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14 Nov 2023
by Nigel Peaple

Nigel Peaple at PLSA on the need to help employees build a picture of retirement

Nigel Peaple, Director of Policy and Advocacy, PLSA, on why workers need a better understanding of how much income they will need when they retire, so they can start saving earlier

Nigel Peaple at PLSA on the need to help employees build a picture of retirement.jpg


More of us are saving through a workplace pension than ever before. But in today’s tough economic environment, how can employers help their staff understand what they’ve saved and give them confidence about their long-term financial wellbeing? 

The Pensions and Lifetime Savings Association (PLSA) has developed the Retirement Living Standards to help with just that. 

Based on independent research by Loughborough University, they help savers picture the kind of lifestyle they could have in retirement and understand the cost at three different standards of living – Minimum, Moderate and Comfortable. Like the ‘five a day’ healthy eating maxim, the standards can be used as rule of thumb for retirement planning. 

Roughly speaking, a single person will need about £13,000 a year to achieve a Minimum Retirement Living Standard, £23,000 a year for Moderate, and £37,000 a year for Comfortable. 

For couples, it’s £20,000, £34,000 and £55,000 respectively. 

Giving savers a target 

By giving savers a rough figure and a corresponding lifestyle it matches with, the hope is they can start to develop their own personal targets based on their individual circumstances and aspirations. 

For example, The Minimum Retirement Living Standard is the same as the Joseph Rowntree Foundation’s Minimum Income Standard (MIS) and reflects what members of the public think is required to cover a retiree’s needs, not just to survive but to live with dignity – including social and cultural participation. It includes £96 for a couple’s weekly food shop, a week’s holiday in the UK, eating out about once a month and some affordable leisure activities about twice a week. It does not include budget to run a car.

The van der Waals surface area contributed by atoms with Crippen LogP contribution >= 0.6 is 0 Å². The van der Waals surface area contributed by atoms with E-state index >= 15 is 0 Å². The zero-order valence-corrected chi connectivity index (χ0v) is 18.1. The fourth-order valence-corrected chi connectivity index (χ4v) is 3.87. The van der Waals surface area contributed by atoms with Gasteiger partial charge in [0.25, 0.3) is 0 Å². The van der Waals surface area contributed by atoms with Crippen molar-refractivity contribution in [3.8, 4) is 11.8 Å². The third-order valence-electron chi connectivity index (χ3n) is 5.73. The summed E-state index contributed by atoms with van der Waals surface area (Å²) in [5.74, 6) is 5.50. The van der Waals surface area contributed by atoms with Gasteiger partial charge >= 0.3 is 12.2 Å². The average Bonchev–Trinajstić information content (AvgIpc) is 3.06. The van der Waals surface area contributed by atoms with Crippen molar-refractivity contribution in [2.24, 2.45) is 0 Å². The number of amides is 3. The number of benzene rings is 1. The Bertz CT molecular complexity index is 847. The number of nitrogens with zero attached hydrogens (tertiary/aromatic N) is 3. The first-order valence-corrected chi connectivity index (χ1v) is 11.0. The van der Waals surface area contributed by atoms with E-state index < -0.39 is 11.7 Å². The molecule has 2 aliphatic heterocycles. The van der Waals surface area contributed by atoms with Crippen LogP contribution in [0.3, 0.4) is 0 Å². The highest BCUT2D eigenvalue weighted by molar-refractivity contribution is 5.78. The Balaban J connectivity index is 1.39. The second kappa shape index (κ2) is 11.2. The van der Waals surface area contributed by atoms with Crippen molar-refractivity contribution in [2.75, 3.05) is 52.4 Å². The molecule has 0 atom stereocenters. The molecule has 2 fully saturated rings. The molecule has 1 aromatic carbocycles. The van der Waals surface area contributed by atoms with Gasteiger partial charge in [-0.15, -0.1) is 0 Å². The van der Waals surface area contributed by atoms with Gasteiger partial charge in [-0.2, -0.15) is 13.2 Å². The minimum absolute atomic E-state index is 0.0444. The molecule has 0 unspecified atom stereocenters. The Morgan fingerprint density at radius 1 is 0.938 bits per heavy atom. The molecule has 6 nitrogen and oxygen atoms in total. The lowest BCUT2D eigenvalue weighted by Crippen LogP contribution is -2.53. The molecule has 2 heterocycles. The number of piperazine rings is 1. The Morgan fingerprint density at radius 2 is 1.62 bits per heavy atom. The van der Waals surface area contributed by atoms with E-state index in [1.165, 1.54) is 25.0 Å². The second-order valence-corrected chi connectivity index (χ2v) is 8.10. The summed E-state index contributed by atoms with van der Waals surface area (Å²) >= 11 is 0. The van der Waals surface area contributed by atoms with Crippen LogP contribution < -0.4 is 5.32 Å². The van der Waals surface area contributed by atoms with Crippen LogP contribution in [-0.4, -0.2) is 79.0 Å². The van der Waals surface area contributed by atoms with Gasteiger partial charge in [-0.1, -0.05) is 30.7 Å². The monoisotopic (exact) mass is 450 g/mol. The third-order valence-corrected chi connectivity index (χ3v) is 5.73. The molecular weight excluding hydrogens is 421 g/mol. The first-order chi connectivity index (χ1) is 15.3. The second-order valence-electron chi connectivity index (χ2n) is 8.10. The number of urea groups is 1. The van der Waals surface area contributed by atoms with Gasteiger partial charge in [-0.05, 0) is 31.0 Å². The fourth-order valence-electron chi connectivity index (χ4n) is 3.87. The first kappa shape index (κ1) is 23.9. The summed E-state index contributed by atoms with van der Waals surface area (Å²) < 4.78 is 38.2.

The Moderate Retirement Living Standard, in addition to the Minimum lifestyle, provides more financial security and more flexibility. For example, a couple could spend £127 on the weekly food shop, have a two-week holiday in Europe and eat out a few times a month. 

At the Comfortable Retirement Living Standard – which is really quite luxurious – retirees can expect to have more luxuries like regular beauty treatments, theatre trips and three weeks holiday in Europe a year. A couple could spend £238 per week on food shopping. 

A full State Pension of £10,600 and some private pension savings gets most people to the Minimum level. 

We hope reward and employee benefits professionals find the Retirement Living Standards a good starting point for telling staff about their workplace pension, encouraging conversations about long-term financial security or as a resource for workers who are thinking about retiring. 

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